Does the pattern of how we describe the sphere affect our sampling of the sphere? Describing the coordinates and derivative using this method are not spherically symmetric.

sungpark98

Is the calculation of dA coming from the fact that we're looking at a rectangle? So that each term is one side of the rectangle with the arc length r * dTheta, and the other side of r sin theta d Phi?

leonxu1

@WolfLink what do you mean by spherically symmetric? Your question sounds interesting but I don't fully understand it :/

@sungpark98 pretty sure that is what it's coming from, yeah. As dTheta, dPhi -> 0, the shape becomes arbitrarily close to a rectangle (or more precisely, the surface area becomes arbitrarily close to if it were a rectangle w/ the same width/height).

Does the pattern of how we describe the sphere affect our sampling of the sphere? Describing the coordinates and derivative using this method are not spherically symmetric.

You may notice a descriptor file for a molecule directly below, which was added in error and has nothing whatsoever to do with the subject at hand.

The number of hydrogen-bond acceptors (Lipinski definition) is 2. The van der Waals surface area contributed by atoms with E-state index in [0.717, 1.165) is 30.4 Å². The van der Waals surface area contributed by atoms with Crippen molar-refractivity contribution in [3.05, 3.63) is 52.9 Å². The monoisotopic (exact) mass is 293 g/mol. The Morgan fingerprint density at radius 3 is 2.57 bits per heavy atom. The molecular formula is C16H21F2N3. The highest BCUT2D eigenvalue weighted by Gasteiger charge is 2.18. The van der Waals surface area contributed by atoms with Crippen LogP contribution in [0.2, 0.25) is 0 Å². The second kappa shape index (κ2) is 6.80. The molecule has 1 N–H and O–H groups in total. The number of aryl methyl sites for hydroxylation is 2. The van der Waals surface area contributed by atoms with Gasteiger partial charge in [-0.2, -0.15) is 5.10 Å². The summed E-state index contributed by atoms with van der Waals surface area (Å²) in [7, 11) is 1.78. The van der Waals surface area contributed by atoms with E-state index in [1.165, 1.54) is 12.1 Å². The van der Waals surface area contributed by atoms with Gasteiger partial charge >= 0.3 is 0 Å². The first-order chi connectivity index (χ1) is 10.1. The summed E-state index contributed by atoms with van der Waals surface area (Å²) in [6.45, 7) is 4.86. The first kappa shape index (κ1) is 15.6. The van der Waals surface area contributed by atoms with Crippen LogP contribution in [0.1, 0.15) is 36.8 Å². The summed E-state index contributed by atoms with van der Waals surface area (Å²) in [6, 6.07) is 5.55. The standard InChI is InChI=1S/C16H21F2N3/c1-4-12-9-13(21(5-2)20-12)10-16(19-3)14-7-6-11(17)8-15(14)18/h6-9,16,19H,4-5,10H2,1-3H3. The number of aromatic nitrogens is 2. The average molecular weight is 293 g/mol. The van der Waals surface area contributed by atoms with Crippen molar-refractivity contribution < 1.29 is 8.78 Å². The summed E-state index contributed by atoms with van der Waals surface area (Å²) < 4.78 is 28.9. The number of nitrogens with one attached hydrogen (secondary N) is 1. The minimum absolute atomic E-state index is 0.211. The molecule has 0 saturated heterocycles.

Is the calculation of dA coming from the fact that we're looking at a rectangle? So that each term is one side of the rectangle with the arc length r * dTheta, and the other side of r sin theta d Phi?

@WolfLink what do you mean by spherically symmetric? Your question sounds interesting but I don't fully understand it :/

@sungpark98 pretty sure that is what it's coming from, yeah. As dTheta, dPhi -> 0, the shape becomes arbitrarily close to a rectangle (or more precisely, the surface area becomes arbitrarily close to if it were a rectangle w/ the same width/height).